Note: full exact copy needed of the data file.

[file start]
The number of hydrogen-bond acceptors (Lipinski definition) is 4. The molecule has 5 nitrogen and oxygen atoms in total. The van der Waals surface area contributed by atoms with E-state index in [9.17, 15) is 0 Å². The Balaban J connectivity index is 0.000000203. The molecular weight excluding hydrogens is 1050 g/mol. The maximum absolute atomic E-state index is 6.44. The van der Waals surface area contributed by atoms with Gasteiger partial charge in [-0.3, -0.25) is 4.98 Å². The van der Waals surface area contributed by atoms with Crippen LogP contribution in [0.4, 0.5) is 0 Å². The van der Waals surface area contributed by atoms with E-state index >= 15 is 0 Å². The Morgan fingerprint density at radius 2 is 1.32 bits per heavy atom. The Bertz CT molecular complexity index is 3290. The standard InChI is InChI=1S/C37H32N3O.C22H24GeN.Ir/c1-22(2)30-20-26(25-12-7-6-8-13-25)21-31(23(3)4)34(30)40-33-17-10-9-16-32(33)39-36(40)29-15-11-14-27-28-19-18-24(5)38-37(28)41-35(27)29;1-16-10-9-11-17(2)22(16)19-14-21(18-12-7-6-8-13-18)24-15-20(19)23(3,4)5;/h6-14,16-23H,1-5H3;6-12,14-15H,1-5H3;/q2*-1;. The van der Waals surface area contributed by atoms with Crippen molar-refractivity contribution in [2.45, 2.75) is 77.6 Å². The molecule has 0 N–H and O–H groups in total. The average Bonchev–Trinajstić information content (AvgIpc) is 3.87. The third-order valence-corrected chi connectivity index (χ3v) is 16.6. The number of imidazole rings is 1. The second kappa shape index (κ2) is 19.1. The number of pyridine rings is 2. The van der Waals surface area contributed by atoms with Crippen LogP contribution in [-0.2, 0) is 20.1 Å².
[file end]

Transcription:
The number of hydrogen-bond acceptors (Lipinski definition) is 4. The molecule has 5 nitrogen and oxygen atoms in total. The van der Waals surface area contributed by atoms with E-state index in [9.17, 15) is 0 Å². The Balaban J connectivity index is 0.000000203. The molecular weight excluding hydrogens is 1050 g/mol. The maximum absolute atomic E-state index is 6.44. The van der Waals surface area contributed by atoms with Gasteiger partial charge in [-0.3, -0.25) is 4.98 Å². The van der Waals surface area contributed by atoms with Crippen LogP contribution in [0.4, 0.5) is 0 Å². The van der Waals surface area contributed by atoms with E-state index >= 15 is 0 Å². The Morgan fingerprint density at radius 2 is 1.32 bits per heavy atom. The Bertz CT molecular complexity index is 3290. The standard InChI is InChI=1S/C37H32N3O.C22H24GeN.Ir/c1-22(2)30-20-26(25-12-7-6-8-13-25)21-31(23(3)4)34(30)40-33-17-10-9-16-32(33)39-36(40)29-15-11-14-27-28-19-18-24(5)38-37(28)41-35(27)29;1-16-10-9-11-17(2)22(16)19-14-21(18-12-7-6-8-13-18)24-15-20(19)23(3,4)5;/h6-14,16-23H,1-5H3;6-12,14-15H,1-5H3;/q2*-1;. The van der Waals surface area contributed by atoms with Crippen molar-refractivity contribution in [2.45, 2.75) is 77.6 Å². The molecule has 0 N–H and O–H groups in total. The average Bonchev–Trinajstić information content (AvgIpc) is 3.87. The third-order valence-corrected chi connectivity index (χ3v) is 16.6. The number of imidazole rings is 1. The second kappa shape index (κ2) is 19.1. The number of pyridine rings is 2. The van der Waals surface area contributed by atoms with Crippen LogP contribution in [-0.2, 0) is 20.1 Å².